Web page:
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This is not the first time we have seen this sensor in a Samsung camera, so we were pretty confident that the NX30 would produce excellent images, similar to those we have seen before. Happily, I was pleased to find that once again, images produced are excellent.
That 20.3 million-pixel sensor is capable of resolving a lot of detail, while colours are bright and punchy without being overly saturated. Skin tones are also recreated well, being accurate and pleasing.
This is a camera which Samsung intends and expects to be used with other lenses aside from the kit lens, and it is when used with some of the excellent options available from Samsung that the camera really comes into its own.
That's not to say that the kit lens is a bad performer. It's a decent all-rounder, and would make a good first lens while you save up for another optic. Samsung has introduced a new 16-50mm f/2.0-f/2.8 which seems like the perfect partner for this camera. I haven't been able to get hold of one of these lenses to date, but when I do I will be keen to see how well it performs.
For now, the 18-55mm zoom range is decent for most every day shooting scenarios, and although it only opens up to f/3.5 at its widest, you can still get some pleasing shallow depth of field effects.
Out of focus areas are rendered beautifully, while beautiful bokeh is evident, especially when using one of Samsung's excellent prime lenses with a wider aperture, such as f/2.8.
All-purpose metering is generally good, but I found that it has a tendency to underexpose on occasion, meaning that I had to dial in some positive compensation to get a correctly exposed image. Automatic white balance is particularly impressive though, coping well under artificial lighting to produce very accurate colours the majority of the time.
Examining images at 100% reveals some degree of image smoothing throughout the sensitivity range. I've found that, at ISO 800 and above, there are some areas of the image in which detail is lost and a painterly effect can be seen, but it's only really noticeable if you're pixel peeping – viewing the image at normal printing or web sizes is more than acceptable.
Shooting at higher sensitivities in lower light conditions, such as ISO 1600 or ISO 3200, reveals that noise is kept to a minimum, which accounts for some of the image smoothing. Generally though, detail is kept very well in most areas of the image, and I would happily use the camera at ISO 3200 if I was printing at A4 or smaller, or sharing images online.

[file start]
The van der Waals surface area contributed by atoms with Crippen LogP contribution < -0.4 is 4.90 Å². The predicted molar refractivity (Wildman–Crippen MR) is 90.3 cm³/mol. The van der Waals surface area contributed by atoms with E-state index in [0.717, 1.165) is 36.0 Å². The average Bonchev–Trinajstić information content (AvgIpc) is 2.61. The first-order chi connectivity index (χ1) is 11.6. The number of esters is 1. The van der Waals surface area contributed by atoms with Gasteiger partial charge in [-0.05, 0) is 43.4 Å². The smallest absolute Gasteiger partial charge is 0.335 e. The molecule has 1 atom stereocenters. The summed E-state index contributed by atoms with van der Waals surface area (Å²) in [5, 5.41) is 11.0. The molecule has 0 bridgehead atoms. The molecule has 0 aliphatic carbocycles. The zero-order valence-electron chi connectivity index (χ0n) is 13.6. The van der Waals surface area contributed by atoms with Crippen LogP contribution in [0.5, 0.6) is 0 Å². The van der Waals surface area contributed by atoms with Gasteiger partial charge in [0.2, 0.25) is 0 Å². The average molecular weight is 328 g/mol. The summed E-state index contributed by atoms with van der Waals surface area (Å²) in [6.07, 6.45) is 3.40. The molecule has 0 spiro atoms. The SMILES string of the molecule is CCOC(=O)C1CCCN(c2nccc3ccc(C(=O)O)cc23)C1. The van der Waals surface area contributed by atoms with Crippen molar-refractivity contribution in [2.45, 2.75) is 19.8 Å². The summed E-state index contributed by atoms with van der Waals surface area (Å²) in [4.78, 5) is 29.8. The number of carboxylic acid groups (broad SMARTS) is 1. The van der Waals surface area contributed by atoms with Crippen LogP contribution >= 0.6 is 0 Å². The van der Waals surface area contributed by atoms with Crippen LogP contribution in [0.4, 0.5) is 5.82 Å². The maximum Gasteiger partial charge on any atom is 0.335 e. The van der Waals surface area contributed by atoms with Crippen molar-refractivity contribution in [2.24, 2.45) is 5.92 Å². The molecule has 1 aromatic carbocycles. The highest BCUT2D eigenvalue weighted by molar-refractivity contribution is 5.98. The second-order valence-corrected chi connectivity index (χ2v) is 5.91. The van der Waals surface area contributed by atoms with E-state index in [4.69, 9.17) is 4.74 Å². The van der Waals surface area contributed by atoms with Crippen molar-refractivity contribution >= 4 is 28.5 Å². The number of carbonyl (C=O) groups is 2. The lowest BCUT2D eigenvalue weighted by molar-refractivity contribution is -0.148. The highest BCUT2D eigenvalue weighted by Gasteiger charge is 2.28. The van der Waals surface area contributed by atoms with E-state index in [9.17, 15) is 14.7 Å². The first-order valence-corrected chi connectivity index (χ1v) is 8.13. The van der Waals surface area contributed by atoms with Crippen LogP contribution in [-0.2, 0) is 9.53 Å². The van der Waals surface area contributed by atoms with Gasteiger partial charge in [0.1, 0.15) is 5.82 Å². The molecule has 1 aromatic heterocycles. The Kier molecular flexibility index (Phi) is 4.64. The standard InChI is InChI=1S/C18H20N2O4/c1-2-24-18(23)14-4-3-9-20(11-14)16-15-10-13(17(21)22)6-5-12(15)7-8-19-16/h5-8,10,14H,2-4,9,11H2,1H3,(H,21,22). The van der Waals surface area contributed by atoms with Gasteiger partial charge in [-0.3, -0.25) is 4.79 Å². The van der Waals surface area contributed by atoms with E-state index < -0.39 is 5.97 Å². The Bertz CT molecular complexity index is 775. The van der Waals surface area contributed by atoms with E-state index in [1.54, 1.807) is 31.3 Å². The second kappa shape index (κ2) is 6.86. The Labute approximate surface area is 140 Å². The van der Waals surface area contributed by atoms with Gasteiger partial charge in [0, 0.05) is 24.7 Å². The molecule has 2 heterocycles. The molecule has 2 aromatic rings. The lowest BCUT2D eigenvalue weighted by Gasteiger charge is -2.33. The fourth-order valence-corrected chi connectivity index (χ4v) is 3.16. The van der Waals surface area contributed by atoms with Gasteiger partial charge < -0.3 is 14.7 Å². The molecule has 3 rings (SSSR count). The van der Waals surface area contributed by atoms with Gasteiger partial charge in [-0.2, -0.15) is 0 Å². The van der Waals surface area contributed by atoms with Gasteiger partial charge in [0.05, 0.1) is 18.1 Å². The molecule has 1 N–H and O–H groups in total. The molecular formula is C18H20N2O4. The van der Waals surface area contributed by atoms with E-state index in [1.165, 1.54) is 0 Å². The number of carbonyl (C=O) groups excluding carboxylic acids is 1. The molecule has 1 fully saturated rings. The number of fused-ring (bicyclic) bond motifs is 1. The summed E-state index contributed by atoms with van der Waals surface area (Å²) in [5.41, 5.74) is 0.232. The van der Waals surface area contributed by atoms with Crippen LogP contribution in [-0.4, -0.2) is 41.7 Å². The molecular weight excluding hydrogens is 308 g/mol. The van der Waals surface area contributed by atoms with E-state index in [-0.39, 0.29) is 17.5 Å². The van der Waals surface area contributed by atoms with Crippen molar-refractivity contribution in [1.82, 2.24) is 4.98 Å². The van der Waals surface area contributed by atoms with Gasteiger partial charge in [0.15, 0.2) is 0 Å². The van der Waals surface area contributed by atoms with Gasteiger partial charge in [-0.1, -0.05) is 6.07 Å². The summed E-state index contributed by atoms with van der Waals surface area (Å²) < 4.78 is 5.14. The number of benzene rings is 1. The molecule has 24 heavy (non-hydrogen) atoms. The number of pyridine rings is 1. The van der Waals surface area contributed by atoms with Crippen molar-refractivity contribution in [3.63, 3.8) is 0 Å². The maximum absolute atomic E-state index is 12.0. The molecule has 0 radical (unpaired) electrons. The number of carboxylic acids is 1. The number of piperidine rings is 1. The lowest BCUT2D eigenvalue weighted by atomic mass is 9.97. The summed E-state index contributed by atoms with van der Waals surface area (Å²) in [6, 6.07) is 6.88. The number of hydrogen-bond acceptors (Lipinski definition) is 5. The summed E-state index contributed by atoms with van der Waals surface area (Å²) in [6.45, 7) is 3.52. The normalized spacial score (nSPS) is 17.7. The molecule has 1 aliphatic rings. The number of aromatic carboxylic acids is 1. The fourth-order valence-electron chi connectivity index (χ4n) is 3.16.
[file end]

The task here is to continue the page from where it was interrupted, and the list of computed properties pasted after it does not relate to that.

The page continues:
Samsung doesn't make any claims about having the world's fastest autofocus, unlike Sony or Fuji, but, never the less, focusing is very swift. The camera is capable of locking on almost instantly in very good light. When levels begin to drop, focusing speed does too, occasionally hunting around to acquire focus – depending on the lens used. It's only when light levels drop very low that the camera has problems focusing at all though.
There are a number of digital filter and colour options that you can use with the NX30, as with other Samsung NX cameras. Unlike the Galaxy NX, you can't add additional apps to give you more flexibility, but those that are already built-in to the camera are worth investigating. I would argue that the range available on Micro Four Thirds cameras from Panasonic and Olympus are more interesting, but there are still some here which I liked.
You can use Picture Wizard while shooting in raw format, but not when using Smart Filters, which is a shame as it means that whatever you shoot, you're stuck with if you change your mind down the line – but at least the different Picture Wizard options are available. You may need to spend some time exploring the different options as some of them have unusual names, which don't necessarily immediately signify the effect – for instance, monochrome is titled 'Classic'.
Both the screen and electronic viewfinder are excellent performers. The screen offers a clear and bright view of the screen, not suffering particularly badly from glare or reflection, while the EVF is also similarly useful in terms of viewing the scene in sharp detail.
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Amy has been writing about cameras, photography and associated tech since 2009. Amy was once part of the photography testing team for Future Publishing working across TechRadar, Digital Camera, PhotoPlus, N Photo and Photography Week. For her photography, she has won awards and has been exhibited. She often partakes in unusual projects - including one intense year where she used a different camera every single day. Amy is currently the Features Editor at Amateur Photographer magazine, and in her increasingly little spare time works across a number of high-profile publications including Wired, Stuff, Digital Camera World, Expert Reviews, and just a little off-tangent, PetsRadar.